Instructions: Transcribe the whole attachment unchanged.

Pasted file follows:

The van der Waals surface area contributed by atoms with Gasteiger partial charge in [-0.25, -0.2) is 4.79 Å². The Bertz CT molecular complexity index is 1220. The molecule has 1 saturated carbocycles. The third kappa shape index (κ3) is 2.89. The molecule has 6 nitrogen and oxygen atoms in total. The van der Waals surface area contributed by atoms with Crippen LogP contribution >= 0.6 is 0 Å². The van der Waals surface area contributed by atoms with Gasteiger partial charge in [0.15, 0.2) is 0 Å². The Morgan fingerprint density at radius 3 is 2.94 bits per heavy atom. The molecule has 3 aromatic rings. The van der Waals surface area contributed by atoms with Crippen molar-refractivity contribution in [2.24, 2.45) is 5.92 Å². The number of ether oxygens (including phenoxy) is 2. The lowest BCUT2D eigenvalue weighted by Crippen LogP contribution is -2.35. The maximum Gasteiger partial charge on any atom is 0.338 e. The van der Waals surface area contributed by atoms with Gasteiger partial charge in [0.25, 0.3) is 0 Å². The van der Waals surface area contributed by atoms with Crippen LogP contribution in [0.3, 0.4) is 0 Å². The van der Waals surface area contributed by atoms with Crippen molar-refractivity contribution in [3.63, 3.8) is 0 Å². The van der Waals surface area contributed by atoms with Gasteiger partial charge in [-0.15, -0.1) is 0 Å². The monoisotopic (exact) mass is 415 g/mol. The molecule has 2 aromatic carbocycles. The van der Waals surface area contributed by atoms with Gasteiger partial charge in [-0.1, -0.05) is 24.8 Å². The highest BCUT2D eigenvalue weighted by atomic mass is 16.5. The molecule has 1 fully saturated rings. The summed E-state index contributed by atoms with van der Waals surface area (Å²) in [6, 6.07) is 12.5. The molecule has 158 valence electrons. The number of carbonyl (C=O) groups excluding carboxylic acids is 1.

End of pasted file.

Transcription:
The van der Waals surface area contributed by atoms with Gasteiger partial charge in [-0.25, -0.2) is 4.79 Å². The Bertz CT molecular complexity index is 1220. The molecule has 1 saturated carbocycles. The third kappa shape index (κ3) is 2.89. The molecule has 6 nitrogen and oxygen atoms in total. The van der Waals surface area contributed by atoms with Crippen LogP contribution >= 0.6 is 0 Å². The van der Waals surface area contributed by atoms with Gasteiger partial charge in [0.15, 0.2) is 0 Å². The Morgan fingerprint density at radius 3 is 2.94 bits per heavy atom. The molecule has 3 aromatic rings. The van der Waals surface area contributed by atoms with Crippen molar-refractivity contribution in [2.24, 2.45) is 5.92 Å². The number of ether oxygens (including phenoxy) is 2. The lowest BCUT2D eigenvalue weighted by Crippen LogP contribution is -2.35. The maximum Gasteiger partial charge on any atom is 0.338 e. The van der Waals surface area contributed by atoms with Gasteiger partial charge in [0.25, 0.3) is 0 Å². The van der Waals surface area contributed by atoms with Crippen LogP contribution in [0.3, 0.4) is 0 Å². The van der Waals surface area contributed by atoms with Crippen molar-refractivity contribution in [3.63, 3.8) is 0 Å². The van der Waals surface area contributed by atoms with Gasteiger partial charge in [-0.15, -0.1) is 0 Å². The monoisotopic (exact) mass is 415 g/mol. The molecule has 2 aromatic carbocycles. The van der Waals surface area contributed by atoms with Gasteiger partial charge in [-0.1, -0.05) is 24.8 Å². The highest BCUT2D eigenvalue weighted by atomic mass is 16.5. The molecule has 1 fully saturated rings. The summed E-state index contributed by atoms with van der Waals surface area (Å²) in [6, 6.07) is 12.5. The molecule has 158 valence electrons. The number of carbonyl (C=O) groups excluding carboxylic acids is 1.